Electronic Document Interchange (EDI) is not really the cutting edge of technology these days. Most of the time we used all kinds of home made solutions to transform documents from one format into another, and then route it to a customer’s mailbox to pick be picked up later using FTP or something similar.
Granted, we still make a lot money doing it this way, but as we see the industry as a whole moving to the cloud, the next logical question is to ask when EDI moves to the cloud? Now, I know that the cloud definition varies depending on who you are talking to. I have seen people using the cloud term to describe things we have done for 10 years without making any note worthy changes.
Looking at the economics of EDI there is little doubt that any customer is more or less bound to a single vendor, depending on the level of integration of course. In other words, it is not a simple task to move all your mappings etc. from one vendor to another without incurring substantial costs, not to mention the risk of things going wrong and messing up an entire document flow.
Granted, I am not an EDI guy myself as such, however, I do design systems that are dependent of document transformation in and out of the application, so it was not without a certain degree of enthusiasm that I noticed that Windows Azure will be supporting EDI transformations:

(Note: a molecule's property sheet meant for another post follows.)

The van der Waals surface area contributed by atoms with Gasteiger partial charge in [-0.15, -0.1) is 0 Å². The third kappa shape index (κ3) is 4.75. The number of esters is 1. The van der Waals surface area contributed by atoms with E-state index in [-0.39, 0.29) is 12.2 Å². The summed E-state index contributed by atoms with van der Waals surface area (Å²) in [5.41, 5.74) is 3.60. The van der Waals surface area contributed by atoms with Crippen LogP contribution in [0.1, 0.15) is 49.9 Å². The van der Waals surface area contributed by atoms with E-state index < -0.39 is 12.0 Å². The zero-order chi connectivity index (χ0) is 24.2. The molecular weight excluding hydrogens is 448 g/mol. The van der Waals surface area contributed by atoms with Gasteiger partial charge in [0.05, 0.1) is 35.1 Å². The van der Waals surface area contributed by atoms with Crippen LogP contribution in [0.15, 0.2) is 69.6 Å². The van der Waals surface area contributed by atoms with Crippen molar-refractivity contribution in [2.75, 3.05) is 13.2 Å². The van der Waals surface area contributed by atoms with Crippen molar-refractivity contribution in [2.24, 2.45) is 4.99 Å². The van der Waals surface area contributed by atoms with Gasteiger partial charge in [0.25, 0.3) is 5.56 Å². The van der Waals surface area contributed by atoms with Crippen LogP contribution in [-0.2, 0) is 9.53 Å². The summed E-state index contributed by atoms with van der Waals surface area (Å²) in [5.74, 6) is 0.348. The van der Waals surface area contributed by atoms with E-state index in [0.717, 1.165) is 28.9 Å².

Windows Azure Service Bus EAI & EDI Labs provides integration capabilities for the Windows Azure Platform to extend on-premises applications to the cloud, provides rich messaging endpoints to process and transform messages, and helps organizations integrate disparate applications, both on cloud and on-premises
I really ought to have a closer look at the capabilities, but since I am currently being a lazy slob during my vacation I have not. However, it seems pretty interesting though, that creating your own transformations and routing set up via Windows Azure is pretty simple, that everyone now can more-or-less do it. I doubt we will see a disruption in the market based on this, EDI is very unsexy, but if the increasing interest in business integration and cloud service brokerage keeps gaining momentum I wonder if we might witness a host of smaller vendors that can offer these services very cheap.